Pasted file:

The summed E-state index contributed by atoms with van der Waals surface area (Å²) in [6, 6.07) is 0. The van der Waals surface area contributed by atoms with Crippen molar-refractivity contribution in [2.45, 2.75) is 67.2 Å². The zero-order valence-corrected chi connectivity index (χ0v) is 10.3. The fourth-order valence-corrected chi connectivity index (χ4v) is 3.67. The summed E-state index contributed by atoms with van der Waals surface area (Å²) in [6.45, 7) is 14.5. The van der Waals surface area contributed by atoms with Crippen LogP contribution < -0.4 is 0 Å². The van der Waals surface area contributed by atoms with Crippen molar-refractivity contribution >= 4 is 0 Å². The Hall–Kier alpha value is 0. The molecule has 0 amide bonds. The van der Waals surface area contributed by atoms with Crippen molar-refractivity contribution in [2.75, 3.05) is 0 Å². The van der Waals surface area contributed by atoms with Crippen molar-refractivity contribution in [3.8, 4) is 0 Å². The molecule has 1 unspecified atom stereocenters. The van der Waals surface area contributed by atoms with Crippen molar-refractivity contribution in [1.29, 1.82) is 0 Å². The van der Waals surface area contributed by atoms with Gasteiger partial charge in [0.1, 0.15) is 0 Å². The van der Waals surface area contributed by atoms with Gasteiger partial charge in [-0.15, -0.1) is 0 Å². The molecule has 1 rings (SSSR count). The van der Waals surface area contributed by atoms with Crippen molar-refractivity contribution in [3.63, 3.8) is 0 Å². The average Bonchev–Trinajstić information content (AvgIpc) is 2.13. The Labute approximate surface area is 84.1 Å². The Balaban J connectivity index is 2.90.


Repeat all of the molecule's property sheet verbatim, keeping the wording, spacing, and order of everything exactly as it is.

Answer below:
The summed E-state index contributed by atoms with van der Waals surface area (Å²) in [6, 6.07) is 0. The van der Waals surface area contributed by atoms with Crippen molar-refractivity contribution in [2.45, 2.75) is 67.2 Å². The zero-order valence-corrected chi connectivity index (χ0v) is 10.3. The fourth-order valence-corrected chi connectivity index (χ4v) is 3.67. The summed E-state index contributed by atoms with van der Waals surface area (Å²) in [6.45, 7) is 14.5. The van der Waals surface area contributed by atoms with Crippen LogP contribution < -0.4 is 0 Å². The van der Waals surface area contributed by atoms with Crippen molar-refractivity contribution >= 4 is 0 Å². The Hall–Kier alpha value is 0. The molecule has 0 amide bonds. The van der Waals surface area contributed by atoms with Crippen molar-refractivity contribution in [2.75, 3.05) is 0 Å². The van der Waals surface area contributed by atoms with Crippen molar-refractivity contribution in [3.8, 4) is 0 Å². The molecule has 1 unspecified atom stereocenters. The van der Waals surface area contributed by atoms with Crippen molar-refractivity contribution in [1.29, 1.82) is 0 Å². The van der Waals surface area contributed by atoms with Gasteiger partial charge in [0.1, 0.15) is 0 Å². The van der Waals surface area contributed by atoms with Gasteiger partial charge in [-0.15, -0.1) is 0 Å². The molecule has 1 rings (SSSR count). The van der Waals surface area contributed by atoms with Crippen molar-refractivity contribution in [3.63, 3.8) is 0 Å². The average Bonchev–Trinajstić information content (AvgIpc) is 2.13. The Labute approximate surface area is 84.1 Å². The Balaban J connectivity index is 2.90.